“A Triptych: Visibile Parlare in Sotto Voce” by Hedy Habra

A Triptych,

       Visibile Parlare in Sotto Voce

 

I. What the Painter Hears

A Song from the Viennese, Whispered to Klimt

 

You wanted our encounter to be a ritual,

         planned every detail:

                Ivy circled your hair,

        I interlaced mine

      with violets and jasmine.

Wrapped in a diaphanous sarong,

    I stood by the bed of forget-me-nots.

             You held me

against your silk kimono,

              the sun’s folded wings framed us

        in its golden coin.

Losing my balance, I fell on my knees,

       clinging to you,

              my arm around your bent shoulder.

Eyes closed, I could see your hands

             cupped around my face

as if holding a precious porcelain.

      I pressed my toes

             against the ground

   afraid we’d sink

              into the abyss,

both trapped within one trunk,

                one womb,

as if  you were my own

        and I, mother earth bearing fruit,

                  merging our beginnings.

Let me become that space

       between your palms,

the mark of your lips on my cheek.

Egon_Schiele_

II. The Artist as Voyeur

                              Schiele’s Glimpse at Love

 

I want them to hold each other as if it were their last embrace.

It is unusual, I know, for anyone to witness such fiery tenderness

but long to see desire itself as I’ve always dreamt it,

not as I saw it in eyes saddened by layers of Kohl and mascara.

Isn’t it what the child in us seeks,

to be one with the primal act of one’s conception?

I want to forget the circled eyes of children consumed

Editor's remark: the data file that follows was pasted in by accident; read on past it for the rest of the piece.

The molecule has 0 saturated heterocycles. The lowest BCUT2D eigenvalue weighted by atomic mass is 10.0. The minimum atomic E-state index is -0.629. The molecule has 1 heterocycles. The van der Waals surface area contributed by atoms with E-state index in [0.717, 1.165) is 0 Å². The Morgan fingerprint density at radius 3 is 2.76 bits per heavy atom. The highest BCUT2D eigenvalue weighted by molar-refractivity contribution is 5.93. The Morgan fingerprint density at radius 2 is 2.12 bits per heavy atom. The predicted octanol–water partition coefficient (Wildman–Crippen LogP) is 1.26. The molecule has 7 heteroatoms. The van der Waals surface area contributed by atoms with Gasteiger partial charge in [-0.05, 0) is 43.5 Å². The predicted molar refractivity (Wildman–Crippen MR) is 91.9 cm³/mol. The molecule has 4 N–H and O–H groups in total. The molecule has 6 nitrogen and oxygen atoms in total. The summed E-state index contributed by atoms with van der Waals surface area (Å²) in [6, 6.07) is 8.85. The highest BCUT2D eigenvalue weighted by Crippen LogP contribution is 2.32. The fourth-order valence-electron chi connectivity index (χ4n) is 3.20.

by their own fire, their pupil, the color of pain and loneliness…

So I tell my models not to delay this embrace.  They undress clumsily,

hug each other so tightly they can’t breathe.  His arms pressed

around her waist crush her, yet she should not feel the pain,

for what is pain if not of longing, or letting go?

I want her hair to cascade in deep green over the white folds

of wrinkled sheets framing their face: let it fall on the nape of his neck,

let him sense her sweet fragrance.  I want him to wish he’d drown

in their dark waters, in the depths of scenes rushing into his mind,

of her of him of them of then of now all at once.

 

I want to be part of his vision, wish I could paint myself in his place,

feel images flow from her skin to mine.  I turn the hour hand back,

and over moonless waters in the darkness of a womblike warmth,

I glimpse my own reflection in their desire,

the desire of myself dissolving time and space.

 

 

Her fingers run over his shoulder, digging nails into his flesh

as if writing on clay, a clay I have become, for I know too well how

she remodels his chin, his lips, his cheekbone, her fingertips rest

in the crease of his earlobe, giving me time to paint, to imagine how

she remodels my chin, my lips, my cheekbone, her fingertips resting

in the crease of my earlobe as I draw myself onto them                                                   

 

My back overlaps his, as my body and hers become one

with every stroke.  She forgets him, a mere screen for this séance

to take place.  He whispers through her hair, but I know

she only hears my brushstrokes thrusting her face into her shoulder

as if trying to silence her, forcing her to bite her own flesh.

I know she will later read my unwritten words on the canvas

but does she notice how his voice is now covered by the sound of my brush?